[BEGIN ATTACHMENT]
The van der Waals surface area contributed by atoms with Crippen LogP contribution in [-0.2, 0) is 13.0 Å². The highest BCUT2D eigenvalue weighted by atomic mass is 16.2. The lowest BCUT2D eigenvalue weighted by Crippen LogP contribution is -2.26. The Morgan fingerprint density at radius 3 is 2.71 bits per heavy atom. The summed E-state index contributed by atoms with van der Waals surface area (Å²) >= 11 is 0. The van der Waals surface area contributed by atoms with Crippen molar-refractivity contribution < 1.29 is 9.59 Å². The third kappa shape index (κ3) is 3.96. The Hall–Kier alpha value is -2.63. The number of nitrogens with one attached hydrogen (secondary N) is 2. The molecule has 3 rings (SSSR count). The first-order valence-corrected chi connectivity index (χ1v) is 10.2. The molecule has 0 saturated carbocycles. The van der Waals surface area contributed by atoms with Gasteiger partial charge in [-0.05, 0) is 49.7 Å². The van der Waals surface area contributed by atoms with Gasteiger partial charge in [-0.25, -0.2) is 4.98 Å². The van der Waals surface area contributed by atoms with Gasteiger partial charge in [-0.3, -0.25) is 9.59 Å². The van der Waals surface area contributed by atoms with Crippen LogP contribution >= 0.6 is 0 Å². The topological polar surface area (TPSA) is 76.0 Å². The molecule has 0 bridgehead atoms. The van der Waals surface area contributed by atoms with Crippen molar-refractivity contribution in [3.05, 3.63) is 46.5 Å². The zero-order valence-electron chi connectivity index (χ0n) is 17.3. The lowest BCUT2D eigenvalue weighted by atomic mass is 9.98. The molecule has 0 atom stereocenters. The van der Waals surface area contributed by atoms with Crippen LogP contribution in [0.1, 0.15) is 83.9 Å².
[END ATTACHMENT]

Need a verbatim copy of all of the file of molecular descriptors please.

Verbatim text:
The van der Waals surface area contributed by atoms with Crippen LogP contribution in [-0.2, 0) is 13.0 Å². The highest BCUT2D eigenvalue weighted by atomic mass is 16.2. The lowest BCUT2D eigenvalue weighted by Crippen LogP contribution is -2.26. The Morgan fingerprint density at radius 3 is 2.71 bits per heavy atom. The summed E-state index contributed by atoms with van der Waals surface area (Å²) >= 11 is 0. The van der Waals surface area contributed by atoms with Crippen molar-refractivity contribution < 1.29 is 9.59 Å². The third kappa shape index (κ3) is 3.96. The Hall–Kier alpha value is -2.63. The number of nitrogens with one attached hydrogen (secondary N) is 2. The molecule has 3 rings (SSSR count). The first-order valence-corrected chi connectivity index (χ1v) is 10.2. The molecule has 0 saturated carbocycles. The van der Waals surface area contributed by atoms with Gasteiger partial charge in [-0.05, 0) is 49.7 Å². The van der Waals surface area contributed by atoms with Gasteiger partial charge in [-0.25, -0.2) is 4.98 Å². The van der Waals surface area contributed by atoms with Gasteiger partial charge in [-0.3, -0.25) is 9.59 Å². The van der Waals surface area contributed by atoms with Crippen LogP contribution >= 0.6 is 0 Å². The topological polar surface area (TPSA) is 76.0 Å². The molecule has 0 bridgehead atoms. The van der Waals surface area contributed by atoms with Crippen molar-refractivity contribution in [3.05, 3.63) is 46.5 Å². The zero-order valence-electron chi connectivity index (χ0n) is 17.3. The lowest BCUT2D eigenvalue weighted by atomic mass is 9.98. The molecule has 0 atom stereocenters. The van der Waals surface area contributed by atoms with Crippen LogP contribution in [0.1, 0.15) is 83.9 Å².